Our Employee Highlight today features Project Manager, Danny Moore. Danny has been a part of the Excellance Sales Team for a couple of months, and we decided it was a great time to ask him about his experiences this far.
First off, tell us a little bit about yourself and what you did previous to Excellance.
DANNY MOORE: I grew up on a small farm in north Alabama where I continue to reside with my beautiful wife (Erin), step-daughter (Maggie), and four boys (Levi, Griffin, Hayden, John Luke). I played multiple sports in my youth and continued to play football until my late 20’s. After I graduated High School, I attended college and joined the Electrical Engineering program while minoring in Applied Science where I received my medic license that allowed me to pay my way through school. After college, I worked for a local aerospace engineering firm for a short period of time, but I knew that it wasn’t for me. It didn’t take long to realize that my true passion in life was helping others. In 2005, I went back to work on the ambulance at Marshall Medical EMS and never looked back.
How did you come to work at Excellance?
DANNY: After 14 years of working in EMS, Fire, and Police departments you learn through firsthand experience the difference between a quality product and a mass produced product. Out of our entire Marshall Medical fleet, only one ambulance was an Excellance unit. It was the oldest by far (20+ years), yet still it was the most preferred ambulance with every crew member even over the brand new units of a different brand. With that experience, coming to work at Excellance was a no-brainer.
What do you like most about your position?
DANNY: I really like the fact that I still feel connected to the EMS community and have the satisfaction of knowing I can continue to make a difference by helping those that help others.
How is Excellance different than any other company you have worked for?
DANNY: From the bottom to the top, our upper management respects and appreciates each and every employee, customer and dealer. No matter the title of the person we are all considered family and that is hard, if not impossible, to find anywhere else.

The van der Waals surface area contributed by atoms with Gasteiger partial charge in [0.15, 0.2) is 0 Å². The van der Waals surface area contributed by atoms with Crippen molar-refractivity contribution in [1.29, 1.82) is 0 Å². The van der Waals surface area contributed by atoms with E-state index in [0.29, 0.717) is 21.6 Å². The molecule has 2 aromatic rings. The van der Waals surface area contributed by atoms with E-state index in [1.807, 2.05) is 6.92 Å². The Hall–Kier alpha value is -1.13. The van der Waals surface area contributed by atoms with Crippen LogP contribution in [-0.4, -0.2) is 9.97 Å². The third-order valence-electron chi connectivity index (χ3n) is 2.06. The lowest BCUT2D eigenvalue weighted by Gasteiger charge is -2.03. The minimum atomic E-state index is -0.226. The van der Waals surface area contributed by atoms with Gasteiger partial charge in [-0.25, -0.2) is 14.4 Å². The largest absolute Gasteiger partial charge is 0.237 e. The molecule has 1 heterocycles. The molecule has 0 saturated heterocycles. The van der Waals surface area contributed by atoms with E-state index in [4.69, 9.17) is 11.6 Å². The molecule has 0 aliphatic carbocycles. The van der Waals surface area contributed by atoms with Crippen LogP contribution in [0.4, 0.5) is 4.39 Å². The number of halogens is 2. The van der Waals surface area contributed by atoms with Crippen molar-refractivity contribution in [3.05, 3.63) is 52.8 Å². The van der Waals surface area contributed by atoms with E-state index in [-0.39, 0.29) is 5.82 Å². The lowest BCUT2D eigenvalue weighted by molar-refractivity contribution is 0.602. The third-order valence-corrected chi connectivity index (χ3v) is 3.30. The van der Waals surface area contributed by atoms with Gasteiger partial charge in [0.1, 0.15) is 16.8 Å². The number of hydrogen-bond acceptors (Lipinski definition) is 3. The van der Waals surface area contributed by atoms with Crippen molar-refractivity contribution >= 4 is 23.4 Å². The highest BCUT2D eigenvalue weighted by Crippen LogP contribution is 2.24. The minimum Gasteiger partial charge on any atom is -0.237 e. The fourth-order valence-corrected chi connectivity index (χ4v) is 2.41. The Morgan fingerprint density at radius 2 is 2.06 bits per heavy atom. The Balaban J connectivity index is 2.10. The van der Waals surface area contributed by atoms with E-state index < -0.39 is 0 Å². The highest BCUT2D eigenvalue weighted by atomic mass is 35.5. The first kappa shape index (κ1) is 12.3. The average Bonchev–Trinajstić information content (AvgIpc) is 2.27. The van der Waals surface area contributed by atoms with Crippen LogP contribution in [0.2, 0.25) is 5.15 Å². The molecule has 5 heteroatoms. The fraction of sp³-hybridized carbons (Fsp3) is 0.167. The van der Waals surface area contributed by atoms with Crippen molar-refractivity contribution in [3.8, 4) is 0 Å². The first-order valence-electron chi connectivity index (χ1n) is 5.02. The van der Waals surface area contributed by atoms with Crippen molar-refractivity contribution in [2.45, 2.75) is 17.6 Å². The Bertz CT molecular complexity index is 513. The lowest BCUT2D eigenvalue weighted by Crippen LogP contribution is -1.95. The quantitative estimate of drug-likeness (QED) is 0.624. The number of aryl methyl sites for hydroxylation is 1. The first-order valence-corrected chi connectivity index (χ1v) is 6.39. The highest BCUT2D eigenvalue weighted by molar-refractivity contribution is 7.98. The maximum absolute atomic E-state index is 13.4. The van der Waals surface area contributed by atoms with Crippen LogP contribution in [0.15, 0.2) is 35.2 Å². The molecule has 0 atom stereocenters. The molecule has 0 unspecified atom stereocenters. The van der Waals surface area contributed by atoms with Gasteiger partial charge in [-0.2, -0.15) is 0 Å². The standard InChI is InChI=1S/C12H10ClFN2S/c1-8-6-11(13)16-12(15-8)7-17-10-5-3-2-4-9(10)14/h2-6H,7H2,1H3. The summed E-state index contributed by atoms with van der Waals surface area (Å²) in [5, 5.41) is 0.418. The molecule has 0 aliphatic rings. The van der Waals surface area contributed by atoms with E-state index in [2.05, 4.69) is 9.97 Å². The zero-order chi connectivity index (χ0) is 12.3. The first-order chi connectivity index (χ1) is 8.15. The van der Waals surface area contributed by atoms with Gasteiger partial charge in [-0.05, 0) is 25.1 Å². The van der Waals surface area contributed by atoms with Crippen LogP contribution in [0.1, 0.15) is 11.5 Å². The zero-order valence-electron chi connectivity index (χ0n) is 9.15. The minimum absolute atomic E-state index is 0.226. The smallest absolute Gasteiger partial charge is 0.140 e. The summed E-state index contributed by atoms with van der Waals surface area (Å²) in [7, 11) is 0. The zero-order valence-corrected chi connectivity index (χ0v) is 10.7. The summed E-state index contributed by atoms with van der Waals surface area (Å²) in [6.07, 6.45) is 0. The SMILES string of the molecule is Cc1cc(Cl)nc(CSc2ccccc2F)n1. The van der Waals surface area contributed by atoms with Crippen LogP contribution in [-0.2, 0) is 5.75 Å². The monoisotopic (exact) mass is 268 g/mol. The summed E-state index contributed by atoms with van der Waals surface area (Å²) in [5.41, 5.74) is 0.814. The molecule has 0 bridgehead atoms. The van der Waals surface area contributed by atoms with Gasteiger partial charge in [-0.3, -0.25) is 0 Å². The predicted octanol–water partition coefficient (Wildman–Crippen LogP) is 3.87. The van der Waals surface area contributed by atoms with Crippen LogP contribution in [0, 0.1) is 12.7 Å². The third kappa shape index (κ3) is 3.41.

Name three things on your bucket list and why you chose them.
DANNY: I don’t really have a bucket list, per say, but watching my children succeed, traveling the world, and growing old with my family would definitely be at the top of my list.
You eat at Madison Pizza a lot. Is it safe to say your favorite food is pizza?
DANNY: There’s not a favorite food, but I do have these kicks where I crave one thing more than everything else, but that changes every few weeks or so.
Where do you hope to be in 5 years? 10?
DANNY: With as many children as I have, you just have to hope and pray to make it through the next 10 years without being institutionalized. (laughter) But I would like to see myself with a bigger role within the ranks of the Excellance company.
What do you like to do outside of work?
DANNY: Anything football; from coaching at the local schools, watching Auburn at the field or on TV, all the way to playing in a backyard pickup game. I like watching movies, traveling, kayaking, fishing, hunting, riding ATV’s… basically anything outside, extreme, or just spending time with my family.
If you could meet any person in the world (from any time period), who would it be and why?
DANNY: I would have to say Marcus Luttrell, author of the best seller, “Lone Survivor”. In June 2005, Marcus received the “Navy Cross” and “Purple Heart” for his actions during Operation Red Wing and against all odds, survived unimaginable injuries and conditions while trapped behind enemy lines. It would be an honor to shake his hand and tell him thank you.
When preparing for a disaster, what are the top five things that any household should have on hand and why?
DANNY: First and foremost I believe that a detailed plan with built in contingencies is paramount in preparing for any disaster. This ensures that everyone in your household is on the same page and knows exactly what to do.
A pre packed bug out bag with season appropriate clothing and several days’ worth of nonperishable food and water.
Some form of wireless communication, whether it is a cell phone or UHF/VHF radio that allows you to signal for help or just to contact others.
A very reliable and fully charged flashlight.
And some sort of multi-tool or survival knife to hopefully aid in self rescue.